Archive for January, 2010
Not only do we enjoy working with small and startup companies, but also like to share good resources for those that are beginning their own businesses. If you are in the metro St. Louis area, consider:
Pitching To and Planning For Angels Workshop – Sponsored by the Billiken Angel Network
Thursday, February 25, 2010, 5:30-7:30
John Cook School of Business (SLU Campus), Room 173
This workshop for start-up entrepreneurs with a completed or in-process business plan focuses on preparing the business plan and the “pitch” for presentation to angel investment groups and bankers, including: • Differences between debt and investment focused plans, • What angels look for in potential investments, • How to think about valuation and deals, • The Seven Slides You Want to Present
The workshop is free and open to all but seating is reserved and limited. Preference will be given to entrepreneurs with business plans done or in process. Presenter: Jerome Katz (Director, Billiken Angel Network). To register contact Jeanne Rhodes, Saint Louis University’s Center for Entrepreneurship, 977-3850, email: email@example.com
As a student of history (one of the few subjects I paid attention to during middle or high school), I have always been interested in studying the differences between different generations. I like to see how societal events like war, cultural influences or technologies influence whole groups of people. One of the most interesting groups to me is Generation Y, also called the Millennials.
There aren’t exact boundaries – for any generation – but Gen Y begins in the late 70s or early 80s, and extends out to approximately the year 2000.
What recently caught my attention was that many Millennials have stopped using words like “hello” and “goodbye” in their conversations. The reason is pretty straightforward, most of their conversations via social media, texting or chat services have no clear beginning or end, but are simply ongoing dialogues with other people.
Of course, older generations are using these same technologies, but they still tend to use these media for more traditional conversations.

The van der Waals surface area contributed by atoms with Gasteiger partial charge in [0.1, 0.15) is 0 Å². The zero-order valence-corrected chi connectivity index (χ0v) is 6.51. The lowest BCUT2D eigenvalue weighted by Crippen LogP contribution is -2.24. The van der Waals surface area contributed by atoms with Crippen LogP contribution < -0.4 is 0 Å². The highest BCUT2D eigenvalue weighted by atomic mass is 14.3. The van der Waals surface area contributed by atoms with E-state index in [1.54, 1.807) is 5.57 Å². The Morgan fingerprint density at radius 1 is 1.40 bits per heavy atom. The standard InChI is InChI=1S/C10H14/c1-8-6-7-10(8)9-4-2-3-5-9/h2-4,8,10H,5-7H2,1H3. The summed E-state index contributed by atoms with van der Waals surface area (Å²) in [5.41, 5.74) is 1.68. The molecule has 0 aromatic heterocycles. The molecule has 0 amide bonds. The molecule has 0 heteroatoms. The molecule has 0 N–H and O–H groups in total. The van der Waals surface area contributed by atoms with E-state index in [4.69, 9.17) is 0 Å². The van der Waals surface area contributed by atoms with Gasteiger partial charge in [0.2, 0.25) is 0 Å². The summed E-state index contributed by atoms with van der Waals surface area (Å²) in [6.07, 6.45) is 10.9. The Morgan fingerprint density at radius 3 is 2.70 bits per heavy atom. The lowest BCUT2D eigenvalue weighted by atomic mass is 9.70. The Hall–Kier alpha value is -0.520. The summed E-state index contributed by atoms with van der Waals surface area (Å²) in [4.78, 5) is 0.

I am trying to refrain from saying things like “back in my day”, maybe because this would mean admitting that I am finally getting old. However, you can’t help but notice the differences that adolescents today have from earlier generations. As I started my business last year, I reached out to a number of financial institutions (my past expertise) and began selling the virtues of online communications. During these conversations it struck me, younger consumers won’t find ATMs, online banking or bill pay to be especially convenient. Why would they – they’ve never known a world without them.
They’ve always had cell phones (mobile devices? Handheld super computers?); always had 150 channels to choose from; always had video games that look like the movies. And the list goes on.
The impact of this group of people on American business has been muted so far. Younger workers are usually the last hired and first fired, and the current recession has hit them hard. But as they gain valuable real world experience and skills, their numbers will grow within our workforce, as they become cheaper alternatives to older workers. As Gen Y begins to assume more leadership roles and responsibilities, how will you market to them? These are questions that will need answers pretty soon.
Do you think print advertising will be particularly effective with this group? How about standard radio advertising? TV?
Do you think your money will be more effectively spent in direct (snail) mail campaigns, or email marketing?
Would you rather have a great print newsletter, or online blog?
When building your website and writing your content, it makes sense to have the end in mind from the beginning. What do you want visitors to do when they land on your website? What actions, if any, would you like them to take?
These answers will differ depending on your organization. Some websites are meant simply to inform or educate, while other sites are focused on generating sales or inquiries. But whatever your subject or the mission of your website, the first step is to provide compelling copy that visitors will actually read.
If you’re building a website or revising your current one, we’d be happy to help you develop the web copy. But if you decide to go it alone, here are some quick tips for writing your own online content:
Be brief: Most folks quickly scan the page anyway; most do not read every single word. If it looks like reading your content will be “work” for the reader, most people will pass! So get to the point.
Break it up: Use subheadings or bulleted lists to deliver your info in bite-sized chunks.
Stay on target: Try to stay focused on one or two main points per page, excepting landing pages or those (such as this one) that contain multiple blog entries.
Make use of white (blank) space: This helps make text stand out. The main Google page is a great example of this.
Finally, make sure your content is well-researched and accurate, and is free of grammatical errors and typos. This should seem obvious, but the sheer volume of information online means that many web pages will contain errors. You instantly begin to lose credibility readers this way, so don’t let that happen!
And though the goal of your site should be the desired visitor action or interaction, don’t forget you need to please the search engines too! This is mainly based on using the proper keywords or key phrases for your product, service or industry. This helps people discover your website in the first place, which is the goal of search engine optimization (SEO). If you don’t know what these keywords are, consult with a professional on what you should be including within your site to attract the most visitors.